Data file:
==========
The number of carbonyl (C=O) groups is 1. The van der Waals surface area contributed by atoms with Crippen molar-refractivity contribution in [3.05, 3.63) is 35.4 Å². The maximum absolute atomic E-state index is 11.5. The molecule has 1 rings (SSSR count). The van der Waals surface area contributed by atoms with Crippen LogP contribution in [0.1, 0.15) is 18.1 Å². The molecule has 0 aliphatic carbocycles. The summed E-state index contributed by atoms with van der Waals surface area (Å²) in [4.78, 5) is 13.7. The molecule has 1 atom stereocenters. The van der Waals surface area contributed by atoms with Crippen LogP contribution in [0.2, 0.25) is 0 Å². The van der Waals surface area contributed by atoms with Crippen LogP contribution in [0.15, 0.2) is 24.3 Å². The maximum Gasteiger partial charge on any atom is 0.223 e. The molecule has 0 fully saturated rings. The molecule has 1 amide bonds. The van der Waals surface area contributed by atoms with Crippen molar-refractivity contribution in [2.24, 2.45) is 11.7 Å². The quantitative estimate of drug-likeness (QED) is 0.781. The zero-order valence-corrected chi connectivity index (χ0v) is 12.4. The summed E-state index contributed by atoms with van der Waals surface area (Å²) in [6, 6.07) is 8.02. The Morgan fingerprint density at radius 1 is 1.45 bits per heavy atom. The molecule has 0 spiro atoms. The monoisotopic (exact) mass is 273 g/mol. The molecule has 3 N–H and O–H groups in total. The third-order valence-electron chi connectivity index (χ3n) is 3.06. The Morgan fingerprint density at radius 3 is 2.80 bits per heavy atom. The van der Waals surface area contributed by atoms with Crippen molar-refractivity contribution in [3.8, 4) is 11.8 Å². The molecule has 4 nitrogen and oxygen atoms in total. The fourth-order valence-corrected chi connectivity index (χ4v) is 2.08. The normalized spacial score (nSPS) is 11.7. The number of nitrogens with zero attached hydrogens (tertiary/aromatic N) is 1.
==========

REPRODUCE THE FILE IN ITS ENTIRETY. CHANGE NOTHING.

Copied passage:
The number of carbonyl (C=O) groups is 1. The van der Waals surface area contributed by atoms with Crippen molar-refractivity contribution in [3.05, 3.63) is 35.4 Å². The maximum absolute atomic E-state index is 11.5. The molecule has 1 rings (SSSR count). The van der Waals surface area contributed by atoms with Crippen LogP contribution in [0.1, 0.15) is 18.1 Å². The molecule has 0 aliphatic carbocycles. The summed E-state index contributed by atoms with van der Waals surface area (Å²) in [4.78, 5) is 13.7. The molecule has 1 atom stereocenters. The van der Waals surface area contributed by atoms with Crippen LogP contribution in [0.2, 0.25) is 0 Å². The van der Waals surface area contributed by atoms with Crippen LogP contribution in [0.15, 0.2) is 24.3 Å². The maximum Gasteiger partial charge on any atom is 0.223 e. The molecule has 0 fully saturated rings. The molecule has 1 amide bonds. The van der Waals surface area contributed by atoms with Crippen molar-refractivity contribution in [2.24, 2.45) is 11.7 Å². The quantitative estimate of drug-likeness (QED) is 0.781. The zero-order valence-corrected chi connectivity index (χ0v) is 12.4. The summed E-state index contributed by atoms with van der Waals surface area (Å²) in [6, 6.07) is 8.02. The Morgan fingerprint density at radius 1 is 1.45 bits per heavy atom. The molecule has 0 spiro atoms. The monoisotopic (exact) mass is 273 g/mol. The molecule has 3 N–H and O–H groups in total. The third-order valence-electron chi connectivity index (χ3n) is 3.06. The Morgan fingerprint density at radius 3 is 2.80 bits per heavy atom. The van der Waals surface area contributed by atoms with Crippen molar-refractivity contribution in [3.8, 4) is 11.8 Å². The molecule has 4 nitrogen and oxygen atoms in total. The fourth-order valence-corrected chi connectivity index (χ4v) is 2.08. The normalized spacial score (nSPS) is 11.7. The number of nitrogens with zero attached hydrogens (tertiary/aromatic N) is 1.